On to the next whine; the food. German food is amazing. So what's the problem there? Well the fact that it's really not healthy (like everything else delicious). The whole spiel about Germans eating nothing but pretzels and sausage is not true. Don't get me wrong, Germans love their Wurst and I have a Butterbrezel almost everyday. Things like Maultaschen, Rosti and Schnitzel are honestly so good and so addicting. I have been here for two months and I am starting to get a belly. I know what's causing it though. The two reasons that I am getting a belly are the unhealthy amount of Schoko-bons and the equally unhealthy amount of Döner. Schoko-bons are little chocolate eggs that are filled with something but I have no idea what. Döner is not even German but they are the most delicious things here. They are from Turkey. A lamb leg roasts on a vertical spit and then they slice it really thin. It goes onto a special role and add Döner sauce, lettuce, tomatoes and onions. It is kind of like the European equivalent of a sandwich. If you're really German, sauerkraut goes in too. Also, a balanced diet, practically non-existent. Trust me, I am not complaining about that part. Zwetschgenkuchen for breakfast, no problem. Everyone knows the food pyramid. Let me give you an idea of how food here works. The very tip is for the fatty/greasy foods. Here that little spot belongs to vegetables. The food group that people eat the least of. Next level on the pyramid is dairy and meat. Dairy can stay there but switch meat and fats and it fits. Below that is fruits and vegetables. Switch them out for meat and fruits and that's how it works. The bottom level, the one we are supposed to eat the most of/probably eat the most of is grains. Here, it's just bread. Bread is the entire base food group. Not only are there more than 200 types of German bread, bread is a legit meal for breakfast, lunch and dinner. Bread is a normal dinner. The warm meal here is usually lunch and dinner is just bread with some of a million toppings. There is lunch meats, cheeses, salamis, sausages, spreads, sweets, jams and of course butter. Unfortunately they have Jamón ibérico. They don't call it that but it is. It is a thinly sliced ham that I had in Spain. To be completely honest, I hated it in Spain and I hate it here. Usually I have bread with salami or plum jam. Of course I eat plain bread and butter quite often. So in the USA we have the normal loaves of bread and then the expensive artisan breads that you buy from Panera or from a legit baker. Here their bread is the expensive foreign kind, always. They call our normal white bread "Toast Brot" and they only time it is okay to eat "Toast brot" is when it is actually toast.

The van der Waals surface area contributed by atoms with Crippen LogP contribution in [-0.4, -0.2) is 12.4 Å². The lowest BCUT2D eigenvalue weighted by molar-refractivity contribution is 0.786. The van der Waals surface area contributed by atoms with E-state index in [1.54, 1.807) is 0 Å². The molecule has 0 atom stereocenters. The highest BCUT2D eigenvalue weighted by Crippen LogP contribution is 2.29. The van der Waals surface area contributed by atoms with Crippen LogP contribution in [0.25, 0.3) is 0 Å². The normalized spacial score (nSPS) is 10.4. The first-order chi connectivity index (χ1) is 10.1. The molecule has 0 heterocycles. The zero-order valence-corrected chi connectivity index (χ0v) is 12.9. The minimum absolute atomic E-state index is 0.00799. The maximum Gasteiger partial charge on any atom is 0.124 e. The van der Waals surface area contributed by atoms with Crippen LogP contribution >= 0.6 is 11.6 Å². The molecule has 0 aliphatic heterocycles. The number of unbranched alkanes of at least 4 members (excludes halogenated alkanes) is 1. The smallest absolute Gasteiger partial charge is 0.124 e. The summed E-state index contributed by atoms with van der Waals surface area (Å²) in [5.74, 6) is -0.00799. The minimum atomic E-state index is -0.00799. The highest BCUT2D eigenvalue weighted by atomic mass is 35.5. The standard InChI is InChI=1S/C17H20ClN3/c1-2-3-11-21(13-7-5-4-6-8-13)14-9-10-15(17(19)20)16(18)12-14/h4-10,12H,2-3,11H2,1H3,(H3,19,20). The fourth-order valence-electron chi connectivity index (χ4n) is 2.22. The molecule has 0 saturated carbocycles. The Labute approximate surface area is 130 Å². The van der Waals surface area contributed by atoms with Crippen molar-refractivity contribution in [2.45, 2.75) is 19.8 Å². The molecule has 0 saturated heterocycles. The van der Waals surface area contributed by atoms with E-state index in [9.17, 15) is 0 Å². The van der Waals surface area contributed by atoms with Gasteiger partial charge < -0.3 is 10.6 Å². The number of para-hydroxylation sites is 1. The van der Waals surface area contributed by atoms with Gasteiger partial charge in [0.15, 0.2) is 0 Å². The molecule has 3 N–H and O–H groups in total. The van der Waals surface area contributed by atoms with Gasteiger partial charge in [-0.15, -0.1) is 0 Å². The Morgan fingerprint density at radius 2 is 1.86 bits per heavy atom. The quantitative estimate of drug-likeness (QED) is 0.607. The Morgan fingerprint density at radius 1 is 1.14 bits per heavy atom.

I was talking to another exchange student and she brought up the "freshman fifteen" and we decided that foreign exchange has that too. It's not only fifteen though, we call it the "foreign forty" and while forty may be a little high, there is a good chance it might happen.